ILLEGAL money pyramids, promising huge and easy profits to "investors", though they eventually collapse after the owners have benefitted, have resurfaced in Harare with hundreds of people thronging offices hosting the schemes to register. Investigations by The Herald revealed that there
are two most popular organisations (names supplied) that administer such schemes along Kwame Nkrumah Avenue and Central Avenue.
People who throng the offices to register are cosmopolitan and range from civil servants to office workers, foreign currency dealers and vendors.
The schemes use Econet's Ecocash facility as a medium for prospective members to deposit US$5 into each account of five existing members listed on a card and have to pay another US$5 administration fee to the scheme operators.
Those registered for the scheme would have to recruit more members for them to start benefiting.
The pyramid operators say one would be removed from the list after realising US$15 000 and this can be done within a short time.
After registration, one is subjected to a verification process, where representatives of the club check the cash transfers code numbers to ascertain authenticity.
Once endorsed with a signature, the prospective member takes the names of the five members he/she would have deposited the money together with a US$5 administration fee to the owners of the scheme.
After completing the initial process, the prospective member would have to wait for at least two days to receive five cards bearing the member's name and the four existing people who would have received the money desposited through Ecocash.
Those who operate the scheme say that members would continue to benefit as long as their names appear on the cards of new members.
There are some who now spend time chasing after potential recruits and those affiliated to them to ensure that they are also recruiting more so that they quickly benefit.
"It is obvious that this thing is too good to last longer, that is why I have to make sure that my recruits work hard so that I benefit before it blows off," said one of the members of the scheme at the Kwame Nkrumah offices.
A mother of five, who refused to divulge her name, said she recruited her children to ensure she spreads her chances.
"I have joined two of my sons, and this means I have used close to US$100, but this does not worry me because I am told each one of us will get at least US$15 000 at the end of the cycle," she said.
Police yesterday said they had begun carrying out investigations into the operations of the schemes.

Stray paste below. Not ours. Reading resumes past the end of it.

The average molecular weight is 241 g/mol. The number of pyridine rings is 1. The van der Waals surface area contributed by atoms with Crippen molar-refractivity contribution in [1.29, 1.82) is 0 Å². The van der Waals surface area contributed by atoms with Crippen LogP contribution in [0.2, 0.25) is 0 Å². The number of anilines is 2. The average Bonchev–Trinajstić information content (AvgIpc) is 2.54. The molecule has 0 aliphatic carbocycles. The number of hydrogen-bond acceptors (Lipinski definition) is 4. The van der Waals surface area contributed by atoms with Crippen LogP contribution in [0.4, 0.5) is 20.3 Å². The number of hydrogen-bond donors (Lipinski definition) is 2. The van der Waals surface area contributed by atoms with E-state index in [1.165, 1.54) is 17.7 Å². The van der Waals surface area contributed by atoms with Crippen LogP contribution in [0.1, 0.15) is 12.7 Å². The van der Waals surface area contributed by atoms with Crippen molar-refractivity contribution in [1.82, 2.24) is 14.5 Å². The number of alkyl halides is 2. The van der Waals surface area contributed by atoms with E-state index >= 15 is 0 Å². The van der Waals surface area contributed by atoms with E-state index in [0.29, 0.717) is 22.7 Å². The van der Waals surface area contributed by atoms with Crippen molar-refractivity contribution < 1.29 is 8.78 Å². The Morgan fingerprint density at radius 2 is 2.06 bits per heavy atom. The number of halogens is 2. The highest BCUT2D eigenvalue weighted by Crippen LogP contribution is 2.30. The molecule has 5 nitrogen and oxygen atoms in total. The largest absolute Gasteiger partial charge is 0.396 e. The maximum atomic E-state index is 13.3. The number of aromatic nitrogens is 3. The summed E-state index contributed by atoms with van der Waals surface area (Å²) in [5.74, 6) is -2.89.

"Some years back several people lost their hard earned cash through such a scam with only those benefiting being those who started the schemes," said a senior police officer.
"It is more like running a financial institution and such people must be registered by the Reserve Bank of Zimbabwe and have a licence from the Ministry of Finance."
Those behind the pyramid plan go to great measures to help make the system appear to be genuine through multi-level marketing plans.
The money pyramids crazy once hit Zimbabwe in the 1990s and resulted in people thronging police stations with inquiries on how they could recover their money after such schemes collapsed.
In 1996, hundreds of prospective "money makers", swindled out of millions of dollars by dozens of bogus savings clubs, beseiged Harare Central Police Station demanding refunds from officials who had taken refuge there, in the sixth such incident to occur countrywide.
In 1997, scores of pupils at a high school in Seke, Chitungwiza, were allegedly swindled of hundreds of dollars by some teachers at the school who were running money clubs that eventually collapsed.
The pupils were asked to pay money to the teachers with promises that they would "harvest" three times their initial "investment" in a month.
Police in Beitbridge fought running battles with a riotous crowd of about 400 people in 1996 which had raided the office of a money club to demand their investment back.
The director of the scheme had sought refuge in the offices.
Regardless of their claims to possess genuine services or products to sell, the money pyramid fraudsters simply use money coming in from new recruits to repay a few investors.
According to legal experts, a pyramid scheme is a fraudulent investing plan that has unfortunately cost a lot of people worldwide their hard-earned savings.
Pyramid marketers are known to seek out brand new victims almost from any place - at work, at churches and even by means of social groups or clubs.
But the pyramid schemes will ultimately fall without fail because the profits rely on signing up new members to the scheme and, eventually, every scheme runs out of fresh recruits.
The only people who may profit in a pyramid scheme are those at the very top of the actual pyramid.